A Description of Focal Occult Blood Test

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Uncle Buck, a 50 year old health conscious guy, goes in for his annual checkup including glucose, TSH, total cholesterol, CBC, and a fecal occult blood test. The results were all normal, except for a positive FOBT. The risk for colon cancer polyps begins at age 50, and the diagnostic yield increases with age. A positive FOBT indicates blood in the stool, however, the traditional guaiac reaction used in the lab for Uncle Bucks case has some interferences associated with it. A colonoscopy for Uncle Buck was the follow-up test to the FOBT to detect polyps in the intestine. However, Uncle Bucks colonoscopy results were negative, along with detecting still another positive FOBT before he leaves the physicians office that same day. Colorectal lesions are usually revealed in a colonoscopy; however, miss rates of adenomas do occur if the screening is done too rapidly, or if screening is done consecutively. The early stages of colon cancer can be also be missed on a colonoscopy if the disease has not progressed to a detectable level. However, Uncle Bucks case is most likely not colon cancer, but rather a discrepancy with the screening methods.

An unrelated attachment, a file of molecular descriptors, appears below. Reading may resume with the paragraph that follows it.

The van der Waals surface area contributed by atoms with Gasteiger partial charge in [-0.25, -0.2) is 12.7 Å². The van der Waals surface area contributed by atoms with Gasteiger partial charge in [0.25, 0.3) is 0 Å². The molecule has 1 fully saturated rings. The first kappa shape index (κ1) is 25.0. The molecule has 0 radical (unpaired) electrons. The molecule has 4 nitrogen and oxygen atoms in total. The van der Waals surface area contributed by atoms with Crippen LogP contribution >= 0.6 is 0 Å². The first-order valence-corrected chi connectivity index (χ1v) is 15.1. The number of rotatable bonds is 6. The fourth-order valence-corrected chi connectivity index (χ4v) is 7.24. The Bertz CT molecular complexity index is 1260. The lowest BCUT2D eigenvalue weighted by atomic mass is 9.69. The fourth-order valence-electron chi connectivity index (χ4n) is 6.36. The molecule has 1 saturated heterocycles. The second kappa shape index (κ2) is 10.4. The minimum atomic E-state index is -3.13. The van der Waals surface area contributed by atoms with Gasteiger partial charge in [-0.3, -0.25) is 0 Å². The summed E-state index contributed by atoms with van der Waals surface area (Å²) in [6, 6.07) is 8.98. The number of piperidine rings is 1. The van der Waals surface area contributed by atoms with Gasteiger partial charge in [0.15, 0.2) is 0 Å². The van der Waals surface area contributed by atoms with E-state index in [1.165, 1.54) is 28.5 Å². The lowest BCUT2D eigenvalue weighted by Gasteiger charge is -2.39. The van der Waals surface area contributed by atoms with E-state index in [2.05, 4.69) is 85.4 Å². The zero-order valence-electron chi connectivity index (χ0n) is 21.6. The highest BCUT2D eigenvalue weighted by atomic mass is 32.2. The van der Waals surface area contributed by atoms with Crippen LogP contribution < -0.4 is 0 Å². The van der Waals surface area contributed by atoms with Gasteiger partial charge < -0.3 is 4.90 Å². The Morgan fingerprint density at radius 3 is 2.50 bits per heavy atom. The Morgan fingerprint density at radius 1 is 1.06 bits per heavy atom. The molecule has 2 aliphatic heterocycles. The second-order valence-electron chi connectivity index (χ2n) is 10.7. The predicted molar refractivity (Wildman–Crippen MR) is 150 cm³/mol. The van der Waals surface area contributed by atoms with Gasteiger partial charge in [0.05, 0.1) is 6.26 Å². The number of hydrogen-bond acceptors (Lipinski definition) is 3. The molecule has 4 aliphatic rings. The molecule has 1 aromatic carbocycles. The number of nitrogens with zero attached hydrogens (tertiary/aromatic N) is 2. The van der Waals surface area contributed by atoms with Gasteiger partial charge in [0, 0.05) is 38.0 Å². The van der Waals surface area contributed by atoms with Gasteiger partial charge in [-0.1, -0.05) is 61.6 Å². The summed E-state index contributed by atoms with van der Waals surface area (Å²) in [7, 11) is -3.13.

The FOBT has traditionally been performed using guaiac-based methods that detect the peroxidase activity of heme in blood and other peroxidases (3). Guaiac gum is saturated on a piece of filter paper. If heme oxidase is present, after hydrogen peroxide has been added to oxidize peroxidases present in heme, there is a color change observed. If a blue color does not emerge within 1 minute after hydrogen peroxide is added, the test is negative (3). Technical expertise is needed to carry out this complex test, so that an accurate result is generated. Only experienced personnel should carry out G-FOBT. Guaiac-based FOBT has a lower sensitivity and thus limited diagnostic performance for detecting colon cancer. The G-FOBT is used only for blood in stool, not in urine (3). Thus, several interferences could result from using this method...
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